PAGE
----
Crumble: The Easier Version of Pie

Have you ever heard someone say that something is “as easy as pie”? You probably thought that meant it was a simple task. Unless, of course, you’ve ever actually tried to make pie from scratch and realized that making a good crust is no simple task. It’s hard to strike that balance between flaky but not dry, light but not so thin that it will crumble.

Zucchini Soil BigYellowBag Black Garden Soil Starting Seeds Big Yellow Bag Dirt

Now, unless you’re some kind of baking savant and making an excellent pie crust is child’s play to you, you’ve got to look at your other options. You could buy a pie and pretend it’s yours… The risk here, however, is that you’ll get you found out as soon as someone asks for the recipe. You could go with a pre-made frozen crust, but they’re almost never the same. Then, there’s the third option: crumble. It might not look as pretty as pie, but there’s something so warm and homey about a scoop of crunchy crumble, with sweet fruit oozing out from underneath, and if you want to throw a glob of ice cream on top, all the better.

Crumble Apple Rhubarb BigYellowBag Black Garden Soil

The best part is, just like with pie, you can use ingredients right from your garden! Since fall is upon us, we recommend you try one of the best flavours of the season. No, not pumpkin spice (though you can read more about that here); the other one: apple rhubarb.

Growing Apples and Rhubarb

Growing an apple tree takes years, and a lot of love. We’re guessing you want to enjoy this dessert a bit sooner than that, so we recommend you check out one of the many orchards around. If you don’t already live in a rural area, you might have to take a bit of a drive to get there, but it’ll be worth it to enjoy the freshest, most flavourful apples you’ve ever had.

Apples Rhubarb Crumble BigYellowBag Black Garden Soil

As for rhubarb, it’s a pretty forgiving vegetable for a new gardener to take a crack at growing. Also, you can use it in a bunch of different dishes, as well as desserts. One important thing to keep in mind, though: only eat the stalks. The leaves are poisonous.

Rhubarb BigYellowBag Black Garden Soil

Rhubarb can be planted in early spring, as soon as the ground is workable. You can also plant it in the fall, after dormancy. Make sure you choose an area that gets a lot of sunshine.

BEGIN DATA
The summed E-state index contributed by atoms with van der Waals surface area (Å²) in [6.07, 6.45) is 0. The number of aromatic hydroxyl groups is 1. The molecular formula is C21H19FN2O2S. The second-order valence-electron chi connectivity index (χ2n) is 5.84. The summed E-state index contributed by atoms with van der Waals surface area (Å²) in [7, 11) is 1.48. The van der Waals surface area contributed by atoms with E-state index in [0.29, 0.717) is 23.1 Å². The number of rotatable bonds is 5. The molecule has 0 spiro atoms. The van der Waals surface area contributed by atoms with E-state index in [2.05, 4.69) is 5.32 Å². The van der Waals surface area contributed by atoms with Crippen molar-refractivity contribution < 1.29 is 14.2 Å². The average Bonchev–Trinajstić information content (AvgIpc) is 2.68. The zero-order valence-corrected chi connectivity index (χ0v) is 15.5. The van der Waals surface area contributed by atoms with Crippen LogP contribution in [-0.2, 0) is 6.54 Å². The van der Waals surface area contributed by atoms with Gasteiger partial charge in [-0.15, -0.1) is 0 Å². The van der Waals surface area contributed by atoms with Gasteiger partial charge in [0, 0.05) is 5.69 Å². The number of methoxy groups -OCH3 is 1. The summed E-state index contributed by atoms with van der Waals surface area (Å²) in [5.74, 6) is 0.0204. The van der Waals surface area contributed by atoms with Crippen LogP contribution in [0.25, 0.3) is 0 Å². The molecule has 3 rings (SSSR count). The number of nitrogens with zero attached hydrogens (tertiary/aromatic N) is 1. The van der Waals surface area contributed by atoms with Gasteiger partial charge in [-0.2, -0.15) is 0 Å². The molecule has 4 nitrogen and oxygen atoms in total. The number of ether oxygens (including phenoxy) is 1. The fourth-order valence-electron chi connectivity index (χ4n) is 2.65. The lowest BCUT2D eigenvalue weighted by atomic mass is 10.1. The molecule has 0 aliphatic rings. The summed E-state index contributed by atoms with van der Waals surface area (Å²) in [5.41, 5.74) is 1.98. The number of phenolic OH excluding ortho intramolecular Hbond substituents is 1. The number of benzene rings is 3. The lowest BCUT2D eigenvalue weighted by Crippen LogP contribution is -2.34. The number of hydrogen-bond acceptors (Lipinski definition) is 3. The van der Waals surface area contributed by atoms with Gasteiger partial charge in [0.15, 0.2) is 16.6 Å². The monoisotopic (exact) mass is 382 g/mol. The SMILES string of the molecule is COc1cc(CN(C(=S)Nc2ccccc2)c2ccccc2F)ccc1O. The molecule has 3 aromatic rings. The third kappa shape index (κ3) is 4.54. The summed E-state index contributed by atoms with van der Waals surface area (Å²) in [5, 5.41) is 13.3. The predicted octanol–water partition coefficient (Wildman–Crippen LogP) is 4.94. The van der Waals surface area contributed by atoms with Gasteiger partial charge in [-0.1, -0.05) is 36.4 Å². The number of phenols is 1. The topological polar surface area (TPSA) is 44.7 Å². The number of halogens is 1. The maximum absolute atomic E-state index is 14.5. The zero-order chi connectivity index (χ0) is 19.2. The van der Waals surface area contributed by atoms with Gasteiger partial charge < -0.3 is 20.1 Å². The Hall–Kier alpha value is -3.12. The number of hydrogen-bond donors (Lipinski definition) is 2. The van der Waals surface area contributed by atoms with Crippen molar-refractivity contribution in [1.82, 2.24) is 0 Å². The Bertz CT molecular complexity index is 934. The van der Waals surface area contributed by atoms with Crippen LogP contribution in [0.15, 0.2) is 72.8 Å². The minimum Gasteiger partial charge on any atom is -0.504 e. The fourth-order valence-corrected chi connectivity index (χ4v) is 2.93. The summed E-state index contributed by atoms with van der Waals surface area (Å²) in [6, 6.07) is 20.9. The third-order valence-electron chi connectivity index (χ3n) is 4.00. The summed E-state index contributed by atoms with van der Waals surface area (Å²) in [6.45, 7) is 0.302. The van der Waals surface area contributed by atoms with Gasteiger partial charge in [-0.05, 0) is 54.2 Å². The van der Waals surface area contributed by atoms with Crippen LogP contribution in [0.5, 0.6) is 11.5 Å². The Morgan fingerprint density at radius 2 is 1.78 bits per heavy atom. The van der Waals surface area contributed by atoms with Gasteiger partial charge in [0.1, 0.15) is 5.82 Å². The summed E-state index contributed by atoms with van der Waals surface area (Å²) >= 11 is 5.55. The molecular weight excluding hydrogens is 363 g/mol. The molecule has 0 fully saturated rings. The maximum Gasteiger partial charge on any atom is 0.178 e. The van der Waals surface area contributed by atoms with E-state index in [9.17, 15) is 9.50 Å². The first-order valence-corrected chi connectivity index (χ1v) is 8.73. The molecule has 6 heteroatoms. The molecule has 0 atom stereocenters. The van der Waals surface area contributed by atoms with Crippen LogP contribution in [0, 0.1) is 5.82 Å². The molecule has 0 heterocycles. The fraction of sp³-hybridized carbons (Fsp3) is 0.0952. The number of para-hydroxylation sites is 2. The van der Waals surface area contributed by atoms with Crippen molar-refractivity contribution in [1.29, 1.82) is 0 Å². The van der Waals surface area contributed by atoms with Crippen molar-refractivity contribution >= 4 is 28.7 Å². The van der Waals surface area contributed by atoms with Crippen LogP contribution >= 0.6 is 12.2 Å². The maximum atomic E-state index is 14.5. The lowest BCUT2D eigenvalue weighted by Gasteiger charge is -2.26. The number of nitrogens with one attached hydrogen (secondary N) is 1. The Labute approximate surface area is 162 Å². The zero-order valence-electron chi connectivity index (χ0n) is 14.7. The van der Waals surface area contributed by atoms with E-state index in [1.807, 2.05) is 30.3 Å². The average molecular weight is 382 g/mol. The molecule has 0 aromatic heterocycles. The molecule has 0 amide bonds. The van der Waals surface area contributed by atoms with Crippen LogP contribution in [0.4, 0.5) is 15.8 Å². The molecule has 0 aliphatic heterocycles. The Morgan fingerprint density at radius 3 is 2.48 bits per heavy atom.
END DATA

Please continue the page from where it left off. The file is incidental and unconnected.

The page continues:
Good Soil for Good Rhubarb

Rhubarb needs to have well-draining soil. We recommend you use BigYellowBag Black Garden Soil. Not only is it light and fluffy – we screen it multiple times to make sure that all clumps are removed ­– but it’s also made up of a perfectly-balanced mix of all natural soil varieties. This makes sure the soil doesn’t get too wet or too dry. It’s also packed with all of the ‘food’ your plants need to grow healthy and strong: essential nutrients and organic matter.

Space your rhubarb plants about 4 feet apart, and plant the roots about 1 to 2 inches below the surface soil. Make sure they get plenty of water.

Don’t harvest any rhubarb in their first growing season. They need to get well-established first. After that, though, they should provide you with a pretty steady crop for up to 20 years!

You can harvest the stalks when they get to be between 12 and 18 inches long. Either give them a gentle pull and twist at the base, or cut them with a sharp knife. Make sure you always leave at least two stalks per plant, though, to ensure that it will keep on producing.

When you have harvested your rhubarb and picked up your apples from the orchard, why not make this delicious crumble for dessert?

Rhubarb Apple Crumble BigYellowBag Black Garden Soil

Apple Rhubarb Crumble Recipe

  • 1 cup diced rhubarb stalks
  • 1 cup white sugar
  • ¼ cup all-purpose flour
  • 1 teaspoon ground cinnamon
  • 1 ¾ cups quick cooking oats
  • 6 large apples, cored and diced
  • 1 ½ cups all-purpose flour
  • 1 cup brown sugar
  • ½ cinnamon stick for garnish (optional)
  • 1 cup chilled butter, cut into pieces
  • 2 tablespoons white sugar, or to taste (optional)


Preheat your oven to 350 degrees F (175 degrees C). Butter a 9×13-inch baking dish.

Mix the apples, rhubarb, first measure of sugar, flour and cinnamon. Spread this in the bottom of the baking dish.

Mix the oats, second measure of flour and brown sugar. Cut in the butter until it’s crumbly. Spread this mixture on top of the fruit. If you’re using the extra white sugar and cinnamon, mix these and sprinkle on top.

Bake for about 45 minutes, or until the fruit is bubbling and the crumble is golden brown. Let it cool for 10 to 15 minutes (if you can wait that long). Top with a scoop of vanilla ice cream (you can tell everyone that the recipe said to).

Cameron Shimoda

Garden and Soil Enthusiast